Last month, we held the first edition of our Copyright Directive Webinars, aimed at explaining the different provisions of the new Copyright Directive and making suggestions on what to advocate for during the implementation process of those provisions at a national level, to expand and strengthen user rights. We’ve now released the presentations and video recordings of the webinars.
As you know, many countries are now speeding up with the process of implementation of the Directive – you can find below a short summary of what’s going on.
EU implementation – country updates from last weeks
Germany’s Ministry of Justice unveiled its proposal to implement Article 17 of the new Copyright Directive. The discussion draft sets an example for the other Member States on how to make the user rights safeguards in Article 17 operative, and we strongly suggest that you look into the detailed analysis that we published in our blog. This is what is being proposed, in sum:
- Making it easier for platforms to comply with the “best efforts” obligation to obtain authorization to publish their users’ uploads;
- Introducing a new exception covering minor uses of copyrighted content, which works as a fallback mechanism in the absence of authorization;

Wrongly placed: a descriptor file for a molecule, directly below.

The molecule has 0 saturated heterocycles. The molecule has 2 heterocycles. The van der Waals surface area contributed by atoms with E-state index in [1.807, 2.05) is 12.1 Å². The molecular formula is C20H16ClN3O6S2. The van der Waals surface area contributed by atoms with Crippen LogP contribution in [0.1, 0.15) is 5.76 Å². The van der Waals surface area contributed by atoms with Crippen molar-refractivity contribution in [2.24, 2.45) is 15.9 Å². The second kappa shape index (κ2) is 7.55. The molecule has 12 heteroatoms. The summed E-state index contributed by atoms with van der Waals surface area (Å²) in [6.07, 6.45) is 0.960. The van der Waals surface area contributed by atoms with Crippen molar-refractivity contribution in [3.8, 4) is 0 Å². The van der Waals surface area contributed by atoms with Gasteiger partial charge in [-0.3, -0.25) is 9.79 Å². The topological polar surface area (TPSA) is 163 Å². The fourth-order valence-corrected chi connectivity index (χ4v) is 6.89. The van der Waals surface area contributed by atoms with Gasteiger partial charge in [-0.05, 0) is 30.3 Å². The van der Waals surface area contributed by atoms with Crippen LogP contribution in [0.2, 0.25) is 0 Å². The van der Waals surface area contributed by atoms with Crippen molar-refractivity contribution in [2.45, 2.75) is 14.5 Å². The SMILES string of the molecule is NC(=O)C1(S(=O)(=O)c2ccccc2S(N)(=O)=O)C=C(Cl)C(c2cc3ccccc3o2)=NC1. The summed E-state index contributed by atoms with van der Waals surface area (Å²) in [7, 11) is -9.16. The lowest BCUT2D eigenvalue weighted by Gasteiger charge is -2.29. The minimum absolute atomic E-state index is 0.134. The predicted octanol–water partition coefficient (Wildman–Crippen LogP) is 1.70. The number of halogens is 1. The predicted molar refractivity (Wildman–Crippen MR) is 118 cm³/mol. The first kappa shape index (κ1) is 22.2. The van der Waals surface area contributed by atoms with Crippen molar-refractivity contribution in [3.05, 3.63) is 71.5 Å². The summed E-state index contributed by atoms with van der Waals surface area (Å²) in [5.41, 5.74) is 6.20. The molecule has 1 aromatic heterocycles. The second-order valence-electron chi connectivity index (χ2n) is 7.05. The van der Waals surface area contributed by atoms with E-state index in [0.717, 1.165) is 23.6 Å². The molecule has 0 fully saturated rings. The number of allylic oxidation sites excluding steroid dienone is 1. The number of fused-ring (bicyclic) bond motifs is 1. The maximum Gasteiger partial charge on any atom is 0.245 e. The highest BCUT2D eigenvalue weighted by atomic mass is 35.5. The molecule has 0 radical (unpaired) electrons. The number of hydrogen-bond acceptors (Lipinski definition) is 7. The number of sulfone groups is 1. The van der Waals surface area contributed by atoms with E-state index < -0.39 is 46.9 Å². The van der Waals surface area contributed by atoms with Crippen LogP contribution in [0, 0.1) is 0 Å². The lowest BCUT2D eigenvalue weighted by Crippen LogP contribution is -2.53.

- Allowing users to override blocking/removal actions, by pre-flagging lawful uses;
- Allowing lawful content to stay up until human review and pausing the liability of platforms until a decision has been made;
- Sanctioning abusive behavior by platforms, rightholders, and users.
We have organized a webinar on this topic, which you can watch here.
Former MEP Julia Reda has published a two-part comment on this on the Kluwer Copyright Blog, including a discussion of the strengths and fragilities of this proposal, which is the first one to actually attempt to avoid over-blocking of content. (Part 1, Part 2)
At the beginning of July we heard that the French Government would try to pass the implementation of Article 17 via an administrative decree as part of a law that implements various EU directives (Ddadue law), to speed up its adoption (and sidestepping substantial discussion in Parliament). On July 8th the first reading of the Ddadue law took place in the French Senate, and the proposed amendment to grant the Government the power to implement the provisions of the Copyright Directive by way of ordonnance (Amendment 23) was unanimously supported (in the adopted text article 24bs is the one authorizing the French Government to implement the Copyright Directive). The executive orders to transpose Articles 2 to 6 and 17 to 23 of the Copyright Directive will have to be issued within six months of the adoption of the law, and the executive orders for the remaining provision have to be issued within 12 months. The National Assembly still needs to approve the Ddadue law. The law was forwarded to the Assemblee Nationale for adoption. Continue reading